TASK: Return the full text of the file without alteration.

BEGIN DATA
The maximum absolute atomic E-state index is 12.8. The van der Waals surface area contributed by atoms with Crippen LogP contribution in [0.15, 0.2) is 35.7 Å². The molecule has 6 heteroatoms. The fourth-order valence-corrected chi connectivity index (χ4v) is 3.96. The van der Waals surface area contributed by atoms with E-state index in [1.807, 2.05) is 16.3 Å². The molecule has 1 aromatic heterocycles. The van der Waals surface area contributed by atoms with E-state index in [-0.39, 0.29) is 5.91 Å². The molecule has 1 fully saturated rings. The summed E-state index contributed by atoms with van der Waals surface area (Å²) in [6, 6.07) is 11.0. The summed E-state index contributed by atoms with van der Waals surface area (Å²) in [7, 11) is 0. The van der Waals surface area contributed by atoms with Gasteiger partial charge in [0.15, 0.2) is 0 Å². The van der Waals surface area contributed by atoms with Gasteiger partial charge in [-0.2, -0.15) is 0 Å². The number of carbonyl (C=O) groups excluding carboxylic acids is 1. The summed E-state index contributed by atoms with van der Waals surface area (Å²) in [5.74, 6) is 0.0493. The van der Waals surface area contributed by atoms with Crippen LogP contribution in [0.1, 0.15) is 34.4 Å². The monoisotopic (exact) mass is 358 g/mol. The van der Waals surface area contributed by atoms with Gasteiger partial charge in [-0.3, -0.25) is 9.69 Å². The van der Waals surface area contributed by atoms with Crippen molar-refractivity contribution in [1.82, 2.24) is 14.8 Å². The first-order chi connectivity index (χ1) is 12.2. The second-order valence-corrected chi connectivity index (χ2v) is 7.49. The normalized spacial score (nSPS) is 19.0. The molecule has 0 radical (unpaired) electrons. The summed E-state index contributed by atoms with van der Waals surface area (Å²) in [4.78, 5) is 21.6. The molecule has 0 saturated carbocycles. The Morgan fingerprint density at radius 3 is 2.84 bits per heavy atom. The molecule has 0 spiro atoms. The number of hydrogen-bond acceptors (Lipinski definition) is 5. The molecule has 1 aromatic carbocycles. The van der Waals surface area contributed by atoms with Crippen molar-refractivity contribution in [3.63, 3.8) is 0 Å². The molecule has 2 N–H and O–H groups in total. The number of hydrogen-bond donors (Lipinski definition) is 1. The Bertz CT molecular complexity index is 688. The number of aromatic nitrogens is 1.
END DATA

The maximum absolute atomic E-state index is 12.8. The van der Waals surface area contributed by atoms with Crippen LogP contribution in [0.15, 0.2) is 35.7 Å². The molecule has 6 heteroatoms. The fourth-order valence-corrected chi connectivity index (χ4v) is 3.96. The van der Waals surface area contributed by atoms with E-state index in [1.807, 2.05) is 16.3 Å². The molecule has 1 aromatic heterocycles. The van der Waals surface area contributed by atoms with E-state index in [-0.39, 0.29) is 5.91 Å². The molecule has 1 fully saturated rings. The summed E-state index contributed by atoms with van der Waals surface area (Å²) in [6, 6.07) is 11.0. The summed E-state index contributed by atoms with van der Waals surface area (Å²) in [7, 11) is 0. The van der Waals surface area contributed by atoms with Gasteiger partial charge in [0.15, 0.2) is 0 Å². The van der Waals surface area contributed by atoms with Gasteiger partial charge in [-0.2, -0.15) is 0 Å². The number of carbonyl (C=O) groups excluding carboxylic acids is 1. The summed E-state index contributed by atoms with van der Waals surface area (Å²) in [5.74, 6) is 0.0493. The van der Waals surface area contributed by atoms with Crippen LogP contribution in [0.1, 0.15) is 34.4 Å². The monoisotopic (exact) mass is 358 g/mol. The van der Waals surface area contributed by atoms with Gasteiger partial charge in [-0.3, -0.25) is 9.69 Å². The van der Waals surface area contributed by atoms with Crippen molar-refractivity contribution in [1.82, 2.24) is 14.8 Å². The first-order chi connectivity index (χ1) is 12.2. The second-order valence-corrected chi connectivity index (χ2v) is 7.49. The normalized spacial score (nSPS) is 19.0. The molecule has 0 radical (unpaired) electrons. The summed E-state index contributed by atoms with van der Waals surface area (Å²) in [4.78, 5) is 21.6. The molecule has 0 saturated carbocycles. The Morgan fingerprint density at radius 3 is 2.84 bits per heavy atom. The molecule has 0 spiro atoms. The number of hydrogen-bond acceptors (Lipinski definition) is 5. The molecule has 1 aromatic carbocycles. The van der Waals surface area contributed by atoms with Crippen molar-refractivity contribution in [3.63, 3.8) is 0 Å². The molecule has 2 N–H and O–H groups in total. The number of hydrogen-bond donors (Lipinski definition) is 1. The Bertz CT molecular complexity index is 688. The number of aromatic nitrogens is 1.